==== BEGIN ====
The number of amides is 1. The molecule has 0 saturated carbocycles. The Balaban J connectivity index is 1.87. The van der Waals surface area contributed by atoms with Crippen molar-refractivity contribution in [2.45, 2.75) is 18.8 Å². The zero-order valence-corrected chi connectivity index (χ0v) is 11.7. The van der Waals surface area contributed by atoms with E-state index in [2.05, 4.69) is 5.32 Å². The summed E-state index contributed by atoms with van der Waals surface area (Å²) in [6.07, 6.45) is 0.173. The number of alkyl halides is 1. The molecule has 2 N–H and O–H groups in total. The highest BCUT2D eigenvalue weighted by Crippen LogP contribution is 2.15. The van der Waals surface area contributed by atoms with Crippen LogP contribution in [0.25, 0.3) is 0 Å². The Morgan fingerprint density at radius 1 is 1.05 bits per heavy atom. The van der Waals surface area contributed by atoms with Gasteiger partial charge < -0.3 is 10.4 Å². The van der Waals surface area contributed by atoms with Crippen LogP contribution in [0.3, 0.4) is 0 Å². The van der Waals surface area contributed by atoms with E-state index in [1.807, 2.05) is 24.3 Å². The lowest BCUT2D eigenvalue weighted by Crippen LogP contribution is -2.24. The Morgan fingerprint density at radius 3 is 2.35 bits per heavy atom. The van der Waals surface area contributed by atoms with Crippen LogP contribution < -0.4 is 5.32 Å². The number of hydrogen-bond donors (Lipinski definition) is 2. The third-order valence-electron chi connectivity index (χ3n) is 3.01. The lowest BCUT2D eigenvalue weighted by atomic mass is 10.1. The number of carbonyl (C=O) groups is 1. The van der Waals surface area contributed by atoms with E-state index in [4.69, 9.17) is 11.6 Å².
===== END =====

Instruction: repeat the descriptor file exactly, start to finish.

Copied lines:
The number of amides is 1. The molecule has 0 saturated carbocycles. The Balaban J connectivity index is 1.87. The van der Waals surface area contributed by atoms with Crippen molar-refractivity contribution in [2.45, 2.75) is 18.8 Å². The zero-order valence-corrected chi connectivity index (χ0v) is 11.7. The van der Waals surface area contributed by atoms with E-state index in [2.05, 4.69) is 5.32 Å². The summed E-state index contributed by atoms with van der Waals surface area (Å²) in [6.07, 6.45) is 0.173. The number of alkyl halides is 1. The molecule has 2 N–H and O–H groups in total. The highest BCUT2D eigenvalue weighted by Crippen LogP contribution is 2.15. The van der Waals surface area contributed by atoms with Crippen LogP contribution in [0.25, 0.3) is 0 Å². The Morgan fingerprint density at radius 1 is 1.05 bits per heavy atom. The van der Waals surface area contributed by atoms with Gasteiger partial charge < -0.3 is 10.4 Å². The van der Waals surface area contributed by atoms with Crippen LogP contribution in [0.3, 0.4) is 0 Å². The van der Waals surface area contributed by atoms with E-state index in [1.807, 2.05) is 24.3 Å². The lowest BCUT2D eigenvalue weighted by Crippen LogP contribution is -2.24. The Morgan fingerprint density at radius 3 is 2.35 bits per heavy atom. The van der Waals surface area contributed by atoms with Crippen LogP contribution < -0.4 is 5.32 Å². The number of hydrogen-bond donors (Lipinski definition) is 2. The third-order valence-electron chi connectivity index (χ3n) is 3.01. The lowest BCUT2D eigenvalue weighted by atomic mass is 10.1. The number of carbonyl (C=O) groups is 1. The van der Waals surface area contributed by atoms with E-state index in [4.69, 9.17) is 11.6 Å².